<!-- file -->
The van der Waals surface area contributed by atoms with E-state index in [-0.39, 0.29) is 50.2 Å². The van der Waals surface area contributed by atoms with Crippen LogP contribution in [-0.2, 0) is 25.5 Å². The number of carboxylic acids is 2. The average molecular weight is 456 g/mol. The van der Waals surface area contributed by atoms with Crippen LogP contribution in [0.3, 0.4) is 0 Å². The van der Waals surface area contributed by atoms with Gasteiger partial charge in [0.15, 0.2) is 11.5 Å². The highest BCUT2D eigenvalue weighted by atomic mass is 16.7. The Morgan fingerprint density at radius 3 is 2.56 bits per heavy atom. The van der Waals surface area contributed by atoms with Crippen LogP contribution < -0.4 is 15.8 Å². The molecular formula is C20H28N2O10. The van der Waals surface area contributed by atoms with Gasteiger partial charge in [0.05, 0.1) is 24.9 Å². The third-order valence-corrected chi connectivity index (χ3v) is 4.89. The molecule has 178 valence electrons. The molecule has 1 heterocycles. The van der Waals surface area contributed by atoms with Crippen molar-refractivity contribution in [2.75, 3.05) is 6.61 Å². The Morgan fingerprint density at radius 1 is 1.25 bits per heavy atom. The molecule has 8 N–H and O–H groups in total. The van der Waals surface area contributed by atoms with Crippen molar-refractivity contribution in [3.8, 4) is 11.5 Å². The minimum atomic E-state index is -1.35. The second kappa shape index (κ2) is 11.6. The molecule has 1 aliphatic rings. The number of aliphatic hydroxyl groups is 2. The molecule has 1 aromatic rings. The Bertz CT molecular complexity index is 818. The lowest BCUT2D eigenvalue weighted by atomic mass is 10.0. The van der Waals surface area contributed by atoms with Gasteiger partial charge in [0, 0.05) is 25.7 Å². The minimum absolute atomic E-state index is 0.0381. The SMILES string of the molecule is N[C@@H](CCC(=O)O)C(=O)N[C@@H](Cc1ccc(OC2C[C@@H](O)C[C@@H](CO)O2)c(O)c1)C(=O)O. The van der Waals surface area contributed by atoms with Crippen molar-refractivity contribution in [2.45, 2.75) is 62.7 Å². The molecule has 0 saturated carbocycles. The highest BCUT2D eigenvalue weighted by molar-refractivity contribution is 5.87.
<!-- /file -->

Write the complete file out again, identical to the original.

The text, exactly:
The van der Waals surface area contributed by atoms with E-state index in [-0.39, 0.29) is 50.2 Å². The van der Waals surface area contributed by atoms with Crippen LogP contribution in [-0.2, 0) is 25.5 Å². The number of carboxylic acids is 2. The average molecular weight is 456 g/mol. The van der Waals surface area contributed by atoms with Crippen LogP contribution in [0.3, 0.4) is 0 Å². The van der Waals surface area contributed by atoms with Gasteiger partial charge in [0.15, 0.2) is 11.5 Å². The highest BCUT2D eigenvalue weighted by atomic mass is 16.7. The Morgan fingerprint density at radius 3 is 2.56 bits per heavy atom. The van der Waals surface area contributed by atoms with Crippen LogP contribution < -0.4 is 15.8 Å². The molecular formula is C20H28N2O10. The van der Waals surface area contributed by atoms with Gasteiger partial charge in [0.05, 0.1) is 24.9 Å². The third-order valence-corrected chi connectivity index (χ3v) is 4.89. The molecule has 178 valence electrons. The molecule has 1 heterocycles. The van der Waals surface area contributed by atoms with Crippen molar-refractivity contribution in [2.75, 3.05) is 6.61 Å². The Morgan fingerprint density at radius 1 is 1.25 bits per heavy atom. The molecule has 8 N–H and O–H groups in total. The van der Waals surface area contributed by atoms with Crippen molar-refractivity contribution in [3.8, 4) is 11.5 Å². The minimum atomic E-state index is -1.35. The second kappa shape index (κ2) is 11.6. The molecule has 1 aliphatic rings. The number of aliphatic hydroxyl groups is 2. The molecule has 1 aromatic rings. The Bertz CT molecular complexity index is 818. The lowest BCUT2D eigenvalue weighted by atomic mass is 10.0. The van der Waals surface area contributed by atoms with Gasteiger partial charge in [0, 0.05) is 25.7 Å². The minimum absolute atomic E-state index is 0.0381. The SMILES string of the molecule is N[C@@H](CCC(=O)O)C(=O)N[C@@H](Cc1ccc(OC2C[C@@H](O)C[C@@H](CO)O2)c(O)c1)C(=O)O. The van der Waals surface area contributed by atoms with Crippen molar-refractivity contribution in [2.45, 2.75) is 62.7 Å². The molecule has 0 saturated carbocycles. The highest BCUT2D eigenvalue weighted by molar-refractivity contribution is 5.87.